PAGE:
Things That Are Only Themselves
“Ok, Cuatro Vientos, we’ve had a problem here“
Cuatro Vientos Airport is located in Madrid. Nowadays is considered as junk space due to the lack of activity on it, which is limited to a few non-commercial flights and pilot academy courses. Moreover is completely disconnected from an urban perspective because its line of contact with the city is a big wall, which separates the military base from Carabanchel neighbourhood.
What should we do then?. Cuatro Vientos Airport and Madrid Barajas Airport are the only non military airports in Madrid metropolitan area, so that helps to understand why should it maintain its original character related to aerial activities. So the first decision is to dismantle the military base in the north converting this area into public space, parks and equipments, letting people to go into the complex. At the same time a different strategy is proposed for the south part of the airport. There a intensification of the educational program is proposed, converting Cuatro Vientos in one big campus dedicated to aeronautics and pilot academies. Reusing, refurbishing actual buildings and connecting them through a big green area will make us able to revitalize the complex without demolishing what was there before.
But in order for Cuatro Vientos to become a complete up to date campus, a new building is proposed. La fábrica de nubes (The cloud factory) is proposed in order to host those techniques that couldn’t be developed in other buildings due to the lack of space or technological possibilities. Virtual technologies, virtual reality, full flight simulators, droneports,…everything inside a single container that is able to change and adapt itself to the needs of the campus.Techniques and technology change along time, and buildings don’t usually respond to this variations. That’s why La Fábrica de Nubes appears as a reconfigurable box that today will host a flight simulation but tomorrow will be able to host a school, a museum…or maybe nothing.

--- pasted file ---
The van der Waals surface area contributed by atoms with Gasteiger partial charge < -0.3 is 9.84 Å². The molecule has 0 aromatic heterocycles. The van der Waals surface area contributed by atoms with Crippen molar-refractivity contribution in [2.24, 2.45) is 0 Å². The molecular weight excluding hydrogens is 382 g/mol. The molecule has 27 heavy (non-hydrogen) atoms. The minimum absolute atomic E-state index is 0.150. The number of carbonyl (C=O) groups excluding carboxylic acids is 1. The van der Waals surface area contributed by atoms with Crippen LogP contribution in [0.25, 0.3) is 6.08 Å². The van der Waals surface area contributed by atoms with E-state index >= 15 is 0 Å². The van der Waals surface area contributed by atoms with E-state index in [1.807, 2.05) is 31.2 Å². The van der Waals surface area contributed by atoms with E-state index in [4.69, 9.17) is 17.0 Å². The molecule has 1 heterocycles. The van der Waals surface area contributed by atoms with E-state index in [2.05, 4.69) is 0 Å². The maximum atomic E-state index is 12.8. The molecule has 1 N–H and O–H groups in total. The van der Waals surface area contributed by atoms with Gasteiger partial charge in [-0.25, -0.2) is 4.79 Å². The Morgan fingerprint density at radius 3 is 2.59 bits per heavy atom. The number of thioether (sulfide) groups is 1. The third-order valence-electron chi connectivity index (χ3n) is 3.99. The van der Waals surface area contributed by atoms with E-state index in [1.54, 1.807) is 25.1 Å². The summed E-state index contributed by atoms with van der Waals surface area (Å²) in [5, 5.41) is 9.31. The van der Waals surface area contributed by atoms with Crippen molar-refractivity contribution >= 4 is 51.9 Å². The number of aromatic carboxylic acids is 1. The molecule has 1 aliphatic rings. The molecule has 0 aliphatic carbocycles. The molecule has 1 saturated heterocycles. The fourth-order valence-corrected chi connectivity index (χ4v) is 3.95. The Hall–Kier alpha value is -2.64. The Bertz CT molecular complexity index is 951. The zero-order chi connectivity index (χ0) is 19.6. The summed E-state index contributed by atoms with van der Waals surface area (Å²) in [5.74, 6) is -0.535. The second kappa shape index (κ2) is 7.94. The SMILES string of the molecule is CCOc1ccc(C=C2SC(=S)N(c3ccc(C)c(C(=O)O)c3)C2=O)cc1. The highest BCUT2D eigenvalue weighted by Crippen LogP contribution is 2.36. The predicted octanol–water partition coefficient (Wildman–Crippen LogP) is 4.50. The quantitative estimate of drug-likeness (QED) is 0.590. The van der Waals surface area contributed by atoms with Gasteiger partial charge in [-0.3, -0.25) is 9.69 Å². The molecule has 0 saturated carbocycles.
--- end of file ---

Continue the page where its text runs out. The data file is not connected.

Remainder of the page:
A space to fly is proposed, a glass cube that has caught a cloud.
Who influences you graphically?
Rather than highlighting one way of drawing I would say that my main reference when I have to represent my projects could be Luigi Ghirri. He represented the city and architecture as “things that are only themselves” telling stories through inhabited spaces where something happened, but you can’t see the action there anymore. In a way he lets you to create your own story out of the picture, and that’s what I try to do with my drawings. I strongly believe in architecture as something absolute, that can be defined itself, and that serves as a stage for life and human activity. Graphically I would say I really like to observe the work of both Edward Hopper and David Hockney, and talking about architects definitely DOGMA is my main source of inspiration.
What defined the graphic language of the proposal?
The aim of approaching the project both from a technical and an abstract perspective due to the requirements of the brief given for the workshop ended up leading to a combination of precise 2d drawings that respond and ensure the “physical” architecture and collages that represent atmospheres and other aspects more related to feelings and perception.
How do the collages sit in relation to the line drawings?
As I said before, they work together, and reinforce each other. Is was also important to fight against that people that think that industrial architecture is something boring and somehow pretty static by showing that artistic and technical approach can (and should) work together. Cedric Price and the Fun Palace were (and they should be) a good example of this.
What was the role of the model in developing the proposal?
When I started the project one of the main proposals was to relate architecture to concepts such as the sky, flying, air…and the very first idea was just to build using air. Using architecture as a simple frame that contains air where all the activities and actions take part. So the model was trying to show this, the aim to reduce architecture just to a frame and a hanging ramp, proposing atmospheres where you can go up and look down feeling the scale and the real size of the space.
What defined the square format?
In one of the early stages of the project everything started to be related to the square. The plan was a square, the elevations are sections were squares, the axonometric view was a cube…and the images became also squares. When I started to draw the square format was perfect to represent this “absolute” architecture, so…why not? In the end the whole pack was telling a story and squares where a big part of it.
Alejandro Carrasco is a M.Arch student at Universidad de Alcalá currently developing his thesis on Architecture and liberty deprivation. Interested in exploring new ways of representing and reading architecture and the city is co-founder of the think-tank @actarchitects where personal work and references can be found.